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November 04, 2011

Obama's Justice Dept. proposes new rule allowing them to lie about FOIA requests

This would effectively kill any use of an FOIA request for anything remotely controversial. FOIA | Department of Justice | Transparency | The Daily Caller
A proposed revision to Freedom of Information Act rules would allow federal agencies to lie to citizens and reporters seeking certain records, telling them the records don’t exist. The Justice Department has proposed the change as part of a large revision of FOIA rules for federal agencies. Specifically, the rule would direct government agencies who are denying a request under an established FOIA exemption to “respond to the request as if the excluded records did not exist,” rather than citing the relevant exemption. The proposed rule has alarmed government transparency advocates across the political spectrum, who’ve called it “Orwellian” and say it will “twist” public access to government. The draft FOIA revisions were first published in March, but the Justice Department re-opened comment submissions in September after several open-government groups raised objections. A Justice Department spokesperson said the agency is committed to public input and transparency, which is why it re-opened public comments on the rule — an unusual step in the process. . . .

October 31, 2011

Supreme Court to decide if private prison employees are above the law

A lower court decided that inmates in private-run prisons have no rights at all, even the 8th amendment right to protection against cruel & unusual punishment. Supreme Court To Decide Whether Corporate Prison Employees Are Immune To The Constitution | ThinkProgress
Richard Lee Pollard was a federal inmate when he slipped, fell and broke both his elbows. Prison officials then allegedly forced him into a jumpsuit and wrist restraints, despite the fact that these restraints caused him excruciating pain, and they also allegedly refused to allow him to wear a split his doctors ordered him to wear. For weeks, due to the prison’s alleged neglect, Pollard was unable to feed or bathe himself. This treatment violates the Constitution. As the Supreme Court held 35 years ago, the Eighth Amendment’s guarantee against cruel and unusual punishment requires prisons to provide adequate medical care to inmates. Yet, if the Supreme Court agrees with a lower court decision immunizing many prisons from the Constitution, Pollard may find himself in a Constitution-free zone simply because his prison happens to be run by a private corporation: A Supreme Court case could determine whether thousands of inmates in privately run prisons have the same rights to sue in federal court as prisoners in facilities run by the U.S. government. The case, Minneci v. Pollard, involves a federal inmate who wants to sue his jailers for damages over alleged violations of the Eighth Amendment ban on cruel and unusual punishment. The prisoner claims he was painfully mistreated after an accident at a for-profit prison, operating under contract for the U.S. Bureau of Prisons. Lower federal courts have split on whether federal private-prison inmates can bring such damage claims for alleged constitutional violations. Shockingly, the Supreme Court already held, in its 5-4 decision in Correctional Services Corp. v. Malesko, that private prison corporations who run federal prisons are immune from constitutional lawsuits. The only issue in Pollard’s case is whether the corporation’s employees also enjoy the same immunity. . . .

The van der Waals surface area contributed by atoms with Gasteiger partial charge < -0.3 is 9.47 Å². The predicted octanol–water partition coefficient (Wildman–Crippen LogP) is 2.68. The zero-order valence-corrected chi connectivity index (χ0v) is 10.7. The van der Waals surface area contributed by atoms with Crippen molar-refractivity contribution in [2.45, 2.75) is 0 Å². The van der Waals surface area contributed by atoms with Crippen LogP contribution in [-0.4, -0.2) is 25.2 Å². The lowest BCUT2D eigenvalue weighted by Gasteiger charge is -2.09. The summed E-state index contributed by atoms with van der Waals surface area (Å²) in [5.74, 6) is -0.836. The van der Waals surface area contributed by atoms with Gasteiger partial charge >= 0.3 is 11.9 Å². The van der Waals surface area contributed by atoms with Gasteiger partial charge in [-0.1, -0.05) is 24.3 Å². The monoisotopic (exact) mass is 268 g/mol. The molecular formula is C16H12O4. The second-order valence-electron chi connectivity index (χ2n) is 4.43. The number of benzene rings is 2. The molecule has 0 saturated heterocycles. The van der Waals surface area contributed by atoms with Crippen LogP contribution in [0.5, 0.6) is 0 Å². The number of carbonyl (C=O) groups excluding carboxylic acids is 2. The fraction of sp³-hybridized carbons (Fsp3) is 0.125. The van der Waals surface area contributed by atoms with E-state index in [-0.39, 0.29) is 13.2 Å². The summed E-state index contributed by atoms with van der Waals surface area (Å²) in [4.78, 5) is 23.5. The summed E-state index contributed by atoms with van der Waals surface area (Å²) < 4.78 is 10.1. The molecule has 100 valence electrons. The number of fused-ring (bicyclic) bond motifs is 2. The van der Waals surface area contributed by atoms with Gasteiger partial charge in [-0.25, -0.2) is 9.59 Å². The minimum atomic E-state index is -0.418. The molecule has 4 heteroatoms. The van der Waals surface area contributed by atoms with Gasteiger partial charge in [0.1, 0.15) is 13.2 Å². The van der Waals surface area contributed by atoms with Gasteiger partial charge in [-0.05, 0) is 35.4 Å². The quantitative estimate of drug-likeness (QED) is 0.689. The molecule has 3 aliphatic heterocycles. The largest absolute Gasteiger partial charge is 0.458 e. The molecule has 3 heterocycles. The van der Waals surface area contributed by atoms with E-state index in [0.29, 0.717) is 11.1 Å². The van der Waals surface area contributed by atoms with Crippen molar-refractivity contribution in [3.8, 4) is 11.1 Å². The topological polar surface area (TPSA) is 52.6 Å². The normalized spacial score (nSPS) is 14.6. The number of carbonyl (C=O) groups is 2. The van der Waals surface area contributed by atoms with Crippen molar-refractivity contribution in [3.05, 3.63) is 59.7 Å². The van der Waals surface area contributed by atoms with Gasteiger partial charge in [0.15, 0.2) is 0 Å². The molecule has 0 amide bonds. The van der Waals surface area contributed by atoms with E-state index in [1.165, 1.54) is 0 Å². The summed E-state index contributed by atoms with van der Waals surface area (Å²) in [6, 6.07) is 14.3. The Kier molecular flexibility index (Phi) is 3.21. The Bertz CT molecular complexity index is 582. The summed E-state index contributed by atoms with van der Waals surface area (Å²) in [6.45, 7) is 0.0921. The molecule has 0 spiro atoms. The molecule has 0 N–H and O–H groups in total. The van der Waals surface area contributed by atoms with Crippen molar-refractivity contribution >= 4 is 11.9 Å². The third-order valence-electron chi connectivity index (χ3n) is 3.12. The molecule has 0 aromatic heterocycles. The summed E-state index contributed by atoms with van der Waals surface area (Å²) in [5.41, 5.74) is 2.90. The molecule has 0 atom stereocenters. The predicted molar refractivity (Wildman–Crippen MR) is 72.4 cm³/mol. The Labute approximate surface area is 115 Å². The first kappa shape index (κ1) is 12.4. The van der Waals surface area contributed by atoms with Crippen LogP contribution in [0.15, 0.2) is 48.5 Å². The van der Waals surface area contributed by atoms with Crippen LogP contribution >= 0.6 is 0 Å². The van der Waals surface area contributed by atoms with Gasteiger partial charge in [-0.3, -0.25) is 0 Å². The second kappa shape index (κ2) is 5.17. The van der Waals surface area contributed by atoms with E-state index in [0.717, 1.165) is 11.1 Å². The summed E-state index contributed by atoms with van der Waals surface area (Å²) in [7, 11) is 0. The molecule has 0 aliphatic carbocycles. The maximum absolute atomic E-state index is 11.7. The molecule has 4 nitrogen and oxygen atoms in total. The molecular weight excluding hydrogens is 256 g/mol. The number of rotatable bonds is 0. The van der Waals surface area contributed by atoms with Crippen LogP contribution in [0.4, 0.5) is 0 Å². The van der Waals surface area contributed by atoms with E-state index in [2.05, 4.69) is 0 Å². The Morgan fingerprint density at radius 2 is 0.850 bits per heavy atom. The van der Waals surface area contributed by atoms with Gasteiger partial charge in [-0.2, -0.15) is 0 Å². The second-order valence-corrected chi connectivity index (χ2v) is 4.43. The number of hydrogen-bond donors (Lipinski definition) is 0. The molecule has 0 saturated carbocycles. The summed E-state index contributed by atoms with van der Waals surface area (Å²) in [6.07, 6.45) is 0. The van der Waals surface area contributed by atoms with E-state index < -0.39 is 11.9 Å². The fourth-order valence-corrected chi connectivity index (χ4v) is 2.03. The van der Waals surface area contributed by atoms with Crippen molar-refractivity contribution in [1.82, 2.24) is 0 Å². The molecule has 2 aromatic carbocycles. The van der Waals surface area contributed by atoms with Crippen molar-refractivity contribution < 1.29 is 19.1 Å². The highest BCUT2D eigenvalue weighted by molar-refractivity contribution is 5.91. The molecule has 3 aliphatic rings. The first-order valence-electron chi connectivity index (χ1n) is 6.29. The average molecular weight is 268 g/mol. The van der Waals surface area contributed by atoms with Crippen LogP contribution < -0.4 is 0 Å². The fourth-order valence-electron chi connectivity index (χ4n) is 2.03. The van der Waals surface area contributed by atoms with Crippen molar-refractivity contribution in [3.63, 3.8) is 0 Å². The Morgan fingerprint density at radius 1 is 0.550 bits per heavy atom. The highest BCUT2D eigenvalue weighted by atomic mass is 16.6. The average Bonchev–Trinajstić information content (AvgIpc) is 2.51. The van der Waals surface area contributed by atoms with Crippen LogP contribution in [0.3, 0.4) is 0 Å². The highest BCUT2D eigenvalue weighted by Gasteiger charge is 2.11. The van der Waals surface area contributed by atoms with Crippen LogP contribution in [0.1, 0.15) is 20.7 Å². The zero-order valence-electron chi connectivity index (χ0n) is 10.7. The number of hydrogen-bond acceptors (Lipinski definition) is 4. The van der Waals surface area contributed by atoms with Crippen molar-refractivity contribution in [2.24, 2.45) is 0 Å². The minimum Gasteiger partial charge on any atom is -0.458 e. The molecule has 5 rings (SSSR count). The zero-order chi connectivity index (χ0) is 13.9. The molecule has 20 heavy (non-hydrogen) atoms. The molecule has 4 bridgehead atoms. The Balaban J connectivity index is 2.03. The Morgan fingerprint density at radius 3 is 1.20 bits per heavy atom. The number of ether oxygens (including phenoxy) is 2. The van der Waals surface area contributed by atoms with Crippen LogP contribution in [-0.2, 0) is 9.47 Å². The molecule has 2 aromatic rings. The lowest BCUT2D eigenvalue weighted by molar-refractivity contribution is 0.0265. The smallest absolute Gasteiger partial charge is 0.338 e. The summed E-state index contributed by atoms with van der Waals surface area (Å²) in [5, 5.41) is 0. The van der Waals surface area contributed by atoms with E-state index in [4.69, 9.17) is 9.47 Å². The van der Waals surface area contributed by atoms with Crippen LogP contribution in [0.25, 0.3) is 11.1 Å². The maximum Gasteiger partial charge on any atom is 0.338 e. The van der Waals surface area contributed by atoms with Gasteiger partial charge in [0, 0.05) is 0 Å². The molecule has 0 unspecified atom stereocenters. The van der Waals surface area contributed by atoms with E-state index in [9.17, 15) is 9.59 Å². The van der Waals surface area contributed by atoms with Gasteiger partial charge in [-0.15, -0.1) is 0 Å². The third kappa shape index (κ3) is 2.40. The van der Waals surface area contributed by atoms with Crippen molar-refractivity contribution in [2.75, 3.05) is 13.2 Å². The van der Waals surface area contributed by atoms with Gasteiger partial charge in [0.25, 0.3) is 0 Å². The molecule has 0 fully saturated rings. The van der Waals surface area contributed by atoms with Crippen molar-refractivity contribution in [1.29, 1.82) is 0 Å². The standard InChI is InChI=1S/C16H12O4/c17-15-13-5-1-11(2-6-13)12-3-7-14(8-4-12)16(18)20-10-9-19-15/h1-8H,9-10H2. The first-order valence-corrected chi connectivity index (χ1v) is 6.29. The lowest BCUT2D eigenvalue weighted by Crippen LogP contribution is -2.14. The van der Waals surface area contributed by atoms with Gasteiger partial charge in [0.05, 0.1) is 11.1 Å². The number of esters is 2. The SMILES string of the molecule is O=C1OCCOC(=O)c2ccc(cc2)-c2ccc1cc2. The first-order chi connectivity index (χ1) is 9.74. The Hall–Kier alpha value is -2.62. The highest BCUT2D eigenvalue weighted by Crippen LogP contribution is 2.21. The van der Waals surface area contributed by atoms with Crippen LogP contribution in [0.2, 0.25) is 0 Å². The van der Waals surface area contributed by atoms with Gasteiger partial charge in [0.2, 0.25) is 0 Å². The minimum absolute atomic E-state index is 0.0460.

October 27, 2011

The government asked Google to remove videos of police brutality, Google sometimes said no

I love how Google says they did not comply with the request while at the same time their report says they complied 63% of the time. United States – Google Transparency Report
We received a request from a local law enforcement agency to remove YouTube videos of police brutality, which we did not remove. Separately, we received requests from a different local law enforcement agency for removal of videos allegedly defaming law enforcement officials. We did not comply with those requests, which we have categorized in this Report as defamation requests.